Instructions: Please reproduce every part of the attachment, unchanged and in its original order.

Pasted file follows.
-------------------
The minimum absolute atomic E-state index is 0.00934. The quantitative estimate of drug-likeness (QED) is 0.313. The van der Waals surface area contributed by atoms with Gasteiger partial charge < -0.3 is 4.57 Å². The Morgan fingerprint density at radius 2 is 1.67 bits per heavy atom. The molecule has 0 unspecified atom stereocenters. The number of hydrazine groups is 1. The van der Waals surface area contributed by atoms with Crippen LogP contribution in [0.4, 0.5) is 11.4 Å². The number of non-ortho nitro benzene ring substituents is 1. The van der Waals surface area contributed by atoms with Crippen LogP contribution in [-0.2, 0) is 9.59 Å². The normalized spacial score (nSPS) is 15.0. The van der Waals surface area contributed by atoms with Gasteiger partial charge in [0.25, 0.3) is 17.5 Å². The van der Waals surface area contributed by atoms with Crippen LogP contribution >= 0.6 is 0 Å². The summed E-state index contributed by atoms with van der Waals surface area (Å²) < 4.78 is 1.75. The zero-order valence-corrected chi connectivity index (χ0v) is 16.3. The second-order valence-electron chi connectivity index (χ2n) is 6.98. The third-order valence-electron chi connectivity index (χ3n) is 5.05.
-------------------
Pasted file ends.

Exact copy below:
The minimum absolute atomic E-state index is 0.00934. The quantitative estimate of drug-likeness (QED) is 0.313. The van der Waals surface area contributed by atoms with Gasteiger partial charge < -0.3 is 4.57 Å². The Morgan fingerprint density at radius 2 is 1.67 bits per heavy atom. The molecule has 0 unspecified atom stereocenters. The number of hydrazine groups is 1. The van der Waals surface area contributed by atoms with Crippen LogP contribution in [0.4, 0.5) is 11.4 Å². The number of non-ortho nitro benzene ring substituents is 1. The van der Waals surface area contributed by atoms with Crippen LogP contribution in [-0.2, 0) is 9.59 Å². The normalized spacial score (nSPS) is 15.0. The van der Waals surface area contributed by atoms with Gasteiger partial charge in [0.25, 0.3) is 17.5 Å². The van der Waals surface area contributed by atoms with Crippen LogP contribution >= 0.6 is 0 Å². The summed E-state index contributed by atoms with van der Waals surface area (Å²) < 4.78 is 1.75. The zero-order valence-corrected chi connectivity index (χ0v) is 16.3. The second-order valence-electron chi connectivity index (χ2n) is 6.98. The third-order valence-electron chi connectivity index (χ3n) is 5.05.